We don't need preaching to – enough is enough!
I SEE that Saros Kavina has been articulating again in the Derby Telegraph ("We should all do our bit to help those less fortunate than ourselves", February 13).
He and his friend have arrived back in the UK after having survived the tsunami on Phuket Island, Thailand, and has started "preaching the gospel according to Saros".
I and many more pensioners feel lucky to be able to afford a fortnight in Mablethorpe but he comes back and preaches to us about unfortunate people in other countries.
I wonder if I am in order to preach to Mr Kavina. The Bible states that, "It is easier for a camel to pass through the eye of a needle, than it is for a rich man to enter the Kingdom of Heaven," or words to that effect. My interpretation may not be exact, but the gist is there.
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Just having come back from a vacation in the upmarket resort of Phuket, compared to my possible fortnight in Mablethorpe, is incomparable and is the example of the "haves", "have nots" and the "never will haves" – politicians, foreign-owned utility companies, plus David Cameron, who ring-fences overseas aid yet gives minimum amounts to his own pensioners, who have worked all their working lives and claimed nothing from the state.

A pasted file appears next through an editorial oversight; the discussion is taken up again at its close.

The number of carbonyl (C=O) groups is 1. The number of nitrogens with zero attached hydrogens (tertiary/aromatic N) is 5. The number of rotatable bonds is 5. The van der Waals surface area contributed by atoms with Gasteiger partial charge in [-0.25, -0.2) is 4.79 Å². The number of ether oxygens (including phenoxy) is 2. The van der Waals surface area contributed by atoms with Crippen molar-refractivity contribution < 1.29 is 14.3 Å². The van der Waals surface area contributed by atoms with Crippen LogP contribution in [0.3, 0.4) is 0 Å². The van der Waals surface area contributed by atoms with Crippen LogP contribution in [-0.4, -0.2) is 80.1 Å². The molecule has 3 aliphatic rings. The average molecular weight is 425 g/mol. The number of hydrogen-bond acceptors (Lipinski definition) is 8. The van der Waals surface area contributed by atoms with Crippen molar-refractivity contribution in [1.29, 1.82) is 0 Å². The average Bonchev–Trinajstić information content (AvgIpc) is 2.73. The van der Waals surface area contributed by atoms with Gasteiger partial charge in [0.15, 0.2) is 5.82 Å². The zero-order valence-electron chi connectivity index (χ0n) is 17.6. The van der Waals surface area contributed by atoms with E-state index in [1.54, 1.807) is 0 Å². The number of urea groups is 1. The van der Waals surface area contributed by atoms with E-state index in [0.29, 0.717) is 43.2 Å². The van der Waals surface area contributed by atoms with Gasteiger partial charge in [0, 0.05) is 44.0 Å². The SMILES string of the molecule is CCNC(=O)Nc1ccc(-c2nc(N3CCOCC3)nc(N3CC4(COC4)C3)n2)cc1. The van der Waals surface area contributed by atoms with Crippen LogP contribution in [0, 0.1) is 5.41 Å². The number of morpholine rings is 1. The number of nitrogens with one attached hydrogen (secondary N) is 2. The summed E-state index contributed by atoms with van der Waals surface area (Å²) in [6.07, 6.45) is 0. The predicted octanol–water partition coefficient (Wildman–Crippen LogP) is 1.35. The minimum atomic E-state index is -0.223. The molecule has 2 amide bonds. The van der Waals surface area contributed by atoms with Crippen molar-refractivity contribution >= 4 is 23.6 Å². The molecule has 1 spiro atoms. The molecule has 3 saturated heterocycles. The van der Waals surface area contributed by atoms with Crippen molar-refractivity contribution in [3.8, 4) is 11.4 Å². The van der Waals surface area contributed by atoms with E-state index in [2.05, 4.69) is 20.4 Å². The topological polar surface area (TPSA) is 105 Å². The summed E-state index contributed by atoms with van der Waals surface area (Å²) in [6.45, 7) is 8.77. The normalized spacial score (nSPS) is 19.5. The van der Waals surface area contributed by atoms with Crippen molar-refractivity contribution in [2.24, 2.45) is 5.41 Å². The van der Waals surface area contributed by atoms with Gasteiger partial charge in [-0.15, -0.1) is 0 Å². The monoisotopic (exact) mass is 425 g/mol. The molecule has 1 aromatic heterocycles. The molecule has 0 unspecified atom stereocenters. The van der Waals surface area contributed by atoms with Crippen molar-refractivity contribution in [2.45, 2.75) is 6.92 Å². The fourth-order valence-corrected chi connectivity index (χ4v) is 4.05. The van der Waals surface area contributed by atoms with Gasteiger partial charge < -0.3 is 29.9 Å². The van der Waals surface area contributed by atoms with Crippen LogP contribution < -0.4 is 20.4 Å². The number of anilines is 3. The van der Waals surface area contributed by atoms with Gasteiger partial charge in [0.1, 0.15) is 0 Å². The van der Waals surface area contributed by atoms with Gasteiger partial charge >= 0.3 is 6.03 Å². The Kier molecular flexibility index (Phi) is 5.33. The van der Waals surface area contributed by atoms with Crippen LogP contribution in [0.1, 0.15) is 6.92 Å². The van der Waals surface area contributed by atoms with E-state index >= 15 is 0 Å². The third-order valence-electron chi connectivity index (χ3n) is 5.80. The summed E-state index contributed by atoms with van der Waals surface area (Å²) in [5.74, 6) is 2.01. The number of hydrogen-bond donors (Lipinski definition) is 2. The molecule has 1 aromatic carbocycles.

A nine-hour day was the norm, seven days a week, working through bank holidays. At Easter, half the staff worked Good Friday and Saturday and half the staff worked Easter Sunday and Monday.
A similar scenario took place at Christmas.
This skeleton staff arrangement was enough to keep the works operating with the proviso that if anything major occurred, the staff who were not working could be called upon.
There was also a "no strike" agreement in operation. The industry supplied gas to hospitals and other essential services and had to operate 24 hours per day, seven days per week, 365 days per year.
The rate of pay was the going rate for other tradesmen throughout the industry, except Christmas and Good Friday were double time, and the other days time-and-a-half. Even through the war, the industry never shut down. Many of the workers died at a young age due to the conditions.
I and many of the remaining survivors don't want Saros Kavina, politicians of any ilk, swindling bank executives or other do-gooders preaching to us – we've heard enough and suffered enough!